Fiat 500L review

28 February 2013

Fiat 500L front view

Rating: 3 out of 5 stars
Good: Well equipped, spacious, lots of options
Bad: Stodgy steering, lacklustre interior
Price: From £14,990
The retro-styled Fiat 500 has been a huge success since its introduction in 2007. Last year saw the little car’s biggest sales volume in the UK, defying the gravity that would normally tug figures firmly downward for a five-year-old car.

Fiat now hopes to spread some of that enduring lustre to other cars, by hatching new kinds of Fiat 500, establishing a sub-brand in the style of BMW’s Mini or Citroen’s DS.

The first fruit of this plan is a compact people-carrier called the Fiat 500L, due in showrooms very shortly. The L simply stands for “large”. A 500L Trekking edition will arrive later in the year, boasting a raised ride height, chunky exterior trim and an electronic limited-slip-differential to assist the resolutely front-wheel-drive car on slippery surfaces. An extended seven-seat version of the 500L will follow in the autumn, and there is even talk of a 500X softroader with full four-wheel-drive.

One wonders if Fiat hatched this masterplan quite late in the 500L’s development, because the new car seems a lot less like an inflated 500 than it does a grown-up Fiat Panda.

Fiat 500L rear view

The latest Panda features a noticeable design motif dubbed a “squircle” – a square shape with rounded corners. And you can spot squircles all over the 500L – in the wheelarches, bumpers, rear lamp clusters and foglamps, lurking in the shapes of interior trim and even in the seams of the steering wheel. Distinctive resemblances to the retro Fiat 500 are noticeably harder to spot both inside and out – the car’s faces are similar, and there’s the ability to personalise both cars from a broad roster of options. But that’s about it.

So I’m not really convinced by the “500 goes large” marketing, but the 500L needs to be judged on its own merits in any case.

In photographs the 500L can resemble the Mini Countryman, but it’s quite different up close. It’s a crisper and less cartoonish design that’s also taller and more obviously a people-carrier, sharing more with the Citroen C3 Picasso than the big Mini.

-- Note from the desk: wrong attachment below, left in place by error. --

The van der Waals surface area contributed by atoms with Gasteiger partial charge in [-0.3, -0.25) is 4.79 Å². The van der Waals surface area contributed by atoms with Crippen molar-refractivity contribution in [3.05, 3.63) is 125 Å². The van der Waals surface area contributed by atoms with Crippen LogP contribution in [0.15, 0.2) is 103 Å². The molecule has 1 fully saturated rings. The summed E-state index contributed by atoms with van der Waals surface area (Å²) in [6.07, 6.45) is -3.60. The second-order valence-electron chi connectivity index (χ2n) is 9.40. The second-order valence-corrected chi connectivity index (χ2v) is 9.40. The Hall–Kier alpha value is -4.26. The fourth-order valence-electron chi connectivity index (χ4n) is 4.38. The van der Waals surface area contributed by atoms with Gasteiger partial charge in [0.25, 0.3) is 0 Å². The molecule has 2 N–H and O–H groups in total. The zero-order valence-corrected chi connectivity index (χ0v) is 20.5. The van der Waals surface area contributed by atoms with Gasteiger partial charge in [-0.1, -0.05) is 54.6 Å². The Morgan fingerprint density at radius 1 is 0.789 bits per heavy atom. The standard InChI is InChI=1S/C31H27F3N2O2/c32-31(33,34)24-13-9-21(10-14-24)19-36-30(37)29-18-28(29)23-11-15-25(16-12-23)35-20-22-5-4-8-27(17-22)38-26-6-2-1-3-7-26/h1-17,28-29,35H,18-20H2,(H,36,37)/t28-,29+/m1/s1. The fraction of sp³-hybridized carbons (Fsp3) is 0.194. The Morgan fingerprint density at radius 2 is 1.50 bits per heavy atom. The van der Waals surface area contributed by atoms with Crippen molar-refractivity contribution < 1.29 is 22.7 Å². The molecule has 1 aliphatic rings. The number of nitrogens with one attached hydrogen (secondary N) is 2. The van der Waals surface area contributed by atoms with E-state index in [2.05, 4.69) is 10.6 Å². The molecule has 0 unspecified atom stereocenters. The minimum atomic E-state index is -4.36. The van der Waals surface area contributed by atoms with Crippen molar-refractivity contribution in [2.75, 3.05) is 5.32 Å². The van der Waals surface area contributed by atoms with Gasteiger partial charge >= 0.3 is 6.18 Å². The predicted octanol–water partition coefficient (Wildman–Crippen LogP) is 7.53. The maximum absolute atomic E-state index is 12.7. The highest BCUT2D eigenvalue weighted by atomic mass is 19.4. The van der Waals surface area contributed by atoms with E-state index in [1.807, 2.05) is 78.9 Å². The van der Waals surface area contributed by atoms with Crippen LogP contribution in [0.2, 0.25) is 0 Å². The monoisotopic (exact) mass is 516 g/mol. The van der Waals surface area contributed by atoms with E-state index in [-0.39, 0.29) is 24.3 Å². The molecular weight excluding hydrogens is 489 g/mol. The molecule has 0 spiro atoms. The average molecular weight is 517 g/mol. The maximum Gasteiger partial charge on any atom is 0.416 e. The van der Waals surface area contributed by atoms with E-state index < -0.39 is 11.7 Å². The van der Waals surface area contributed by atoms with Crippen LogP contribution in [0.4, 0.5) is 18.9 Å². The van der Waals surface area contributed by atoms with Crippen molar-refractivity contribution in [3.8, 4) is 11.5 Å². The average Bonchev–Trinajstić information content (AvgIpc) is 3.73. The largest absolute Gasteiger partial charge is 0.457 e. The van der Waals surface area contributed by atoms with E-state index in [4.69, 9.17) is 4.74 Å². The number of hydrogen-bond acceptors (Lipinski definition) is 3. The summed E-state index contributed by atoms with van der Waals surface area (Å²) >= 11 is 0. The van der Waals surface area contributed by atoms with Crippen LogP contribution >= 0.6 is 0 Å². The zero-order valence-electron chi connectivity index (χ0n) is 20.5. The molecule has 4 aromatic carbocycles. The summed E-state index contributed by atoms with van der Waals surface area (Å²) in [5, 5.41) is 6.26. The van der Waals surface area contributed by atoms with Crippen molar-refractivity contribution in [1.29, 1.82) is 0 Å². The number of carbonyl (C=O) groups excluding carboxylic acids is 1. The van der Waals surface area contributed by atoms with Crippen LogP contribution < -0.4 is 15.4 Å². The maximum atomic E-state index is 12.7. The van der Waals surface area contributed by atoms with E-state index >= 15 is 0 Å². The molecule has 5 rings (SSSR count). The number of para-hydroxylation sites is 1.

Fiat 500L front interior

Inside, there’s a surprising amount of space, particularly in the rear. There are fold-down tray tables in the back, lots of places to stow oddments, and a general feeling of family-friendly practicality. There are no clever doors to compete with the Ford B-Max or Vauxhall Meriva, but there is ample access for installing kids and thankfully the shorter ones won’t be able to kick the backs of the front seats. The split rear bench slides to trade space for legs or luggage, and can tumble forward to create a van-like cargo area. Seats up, the boot holds about 400 litres.

Up front, the two chairs are firmly upholstered and comfortable but almost as upright as a piano stool. They lack a little under-thigh support but they do provide a commanding view ahead – indeed vision in all directions is excellent, with the split windscreen pillars helping at junctions and the glazed rear pillars keeping things visible over the shoulder. Even without the optional panoramic sunroof, the 500L’s interior feels bright and airy.

Fiat 500L rear interior

On the move, the ride quality is generally good on the standard 16-inch wheels – on the firm side rather than pillowy and quite resistant to roll. However, some surfaces can outfox the crude rear suspension, allowing the tall body to start wagging like an excited dog.

My test car was fitted with the most expensive engine option – a 1.6-litre MultiJet turbodiesel providing 105bhp and 320Nm, and yielding combined-cycle scores of 62.8mpg and 117g/km. A lesser diesel and a petrol four-pot are also available, but the next best choice is probably the quirky two-cylinder TwinAir – a fizzing 0.9-litre petrol engine option that promises 105bhp, 112g/km and 58.9mpg.

Fiat 500L side view